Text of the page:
Time marches on, from commemoration of one momentous 1960s cultural touchstone remembered fondly by baby boomers to the next. A big one that represents the flower-power counterculture in full bloom is now upon us: the 50th anniversary of the Summer of Love.
Never mind the calendar. The Summer of Love was an idea born at the first Human Be-In in San Francisco’s Golden Gate Park in January 1967. On the bill: Timothy Leary, Allen Ginsberg, the Grateful Dead, Jefferson Airplane, Big Brother and the Holding Company, and a whole lot of Owsley Stanley’s acid.
Five months later, The Beatles gave birth to the pioneering opus that’s long been recognized as the psychedelic era’s creative zenith: Sgt. Pepper’s Lonely Hearts Club Band. Which naturally means that the album long regarded as the greatest of the band’s masterworks — now more commonly (and correctly) ranked below both 1965's Rubber Soul and 1966's Revolver — is getting a plush 50th-anniversary release.
Due on May 26 are single-, double-, and 6-CD versions of Sgt. Pepper, the latter boxed set containing unreleased tracks from the more than 400 hours of sessions in Abbey Road’s Studio 2. Speaking of Abbey Road, in a pinch I’d personally take that, The White Album, and Help! over Pepper. Though maybe that’s because the rococo Pepper arrangements are too familiar. I’ve heard “With a Little Help From My Friends” too many times.
We come neither to bury nor praise Sgt. Pepper, however, but to consider its cultural moment, and how it relates to our own. Pepper is just one of a series of landmark releases from 1967. Some come out of the psychedelic playbook: Jefferson Airplane’s Surrealistic Pillow, Cream’s Disraeli Gears, Love’s Forever Changes, the Jimi Hendrix Experience’s Are You Experienced. Others followed their own path: The Velvet Underground & Nico, Aretha Franklin’s I Never Loved a Man the Way I Love You, The Kinks’ Something Else, Bob Dylan’s John Wesley Harding, and the great Philadelphia soul man Howard Tate’s overlooked-at-the-time Get It While You Can.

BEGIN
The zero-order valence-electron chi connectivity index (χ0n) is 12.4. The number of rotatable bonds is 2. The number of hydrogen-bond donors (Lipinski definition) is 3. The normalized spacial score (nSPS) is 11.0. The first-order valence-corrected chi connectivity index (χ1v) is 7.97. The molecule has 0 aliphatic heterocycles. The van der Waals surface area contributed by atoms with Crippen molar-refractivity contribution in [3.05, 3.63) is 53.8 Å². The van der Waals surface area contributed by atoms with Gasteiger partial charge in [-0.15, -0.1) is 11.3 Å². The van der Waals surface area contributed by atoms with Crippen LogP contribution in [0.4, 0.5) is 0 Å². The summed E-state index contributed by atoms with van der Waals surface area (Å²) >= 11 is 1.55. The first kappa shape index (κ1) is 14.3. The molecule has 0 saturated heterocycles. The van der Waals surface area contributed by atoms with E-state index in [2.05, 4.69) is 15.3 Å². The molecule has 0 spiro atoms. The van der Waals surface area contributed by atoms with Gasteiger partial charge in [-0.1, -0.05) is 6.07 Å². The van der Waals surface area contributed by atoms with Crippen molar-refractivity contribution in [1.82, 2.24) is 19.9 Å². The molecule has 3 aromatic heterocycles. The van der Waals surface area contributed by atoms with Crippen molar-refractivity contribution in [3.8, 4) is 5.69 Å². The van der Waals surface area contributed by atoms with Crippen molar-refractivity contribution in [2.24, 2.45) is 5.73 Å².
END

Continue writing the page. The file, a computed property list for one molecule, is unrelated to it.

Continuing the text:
What a year! The Summer of Love also gave birth to the rock festival as we know it. Monterey Pop was a breakthrough for Hendrix, The Who, Janis Joplin, and Otis Redding, who called the longhairs in his new white fan base “the love crowd.” This year, the Monterey Pop brand is being revived in California from June 16 to 18 with a bill including Philly-bred acts Kurt Vile, Dr. Dog, and Langhorne Slim. And for those without a travel budget, there’s a tribute at the Ardmore Music Hall — known as Ardmore Pop — on June 16, with locals including Ali Wadsworth as Joplin, Johnny Showcase as Redding, and Zack Djanikian as Simon & Garfunkel.
Scott McKenzie’s “San Francisco (Be Sure to Wear Flowers in Your Hair)” lured pilgrims, and the lysergic message came back east. In Philadelphia, psych rock shows happened at two venues on the 2200 block of Arch Street, first at the Trauma (where Frank Zappa & the Mothers of Invention played on New Year’s Eve) and then at the original Electric Factory. By 1968, there were Be-Ins on Belmont Plateau in Fairmount Park, with bands like Elizabeth, Edison Electric Band, and the American Dream.
Monterey Pop became the festival model. It had its generational apotheosis at Woodstock two years later, and just months after that, the idyllic concept of “the Sixties” died along with four concertgoers at the Rolling Stones' free show at Altamont Speedway.
That Summer of Love festival model has been reborn with a corporate-branded vengeance this millennium, as music fests have become annual rites of passage for fans and an essential money-making circuit for artists with no other way to get paid given the collapse of record sales. They’re here, there, and everywhere, from the Firefly fest coming up in June in Delaware to Budweiser Made in America on the Ben Franklin Parkway on Labor Day weekend.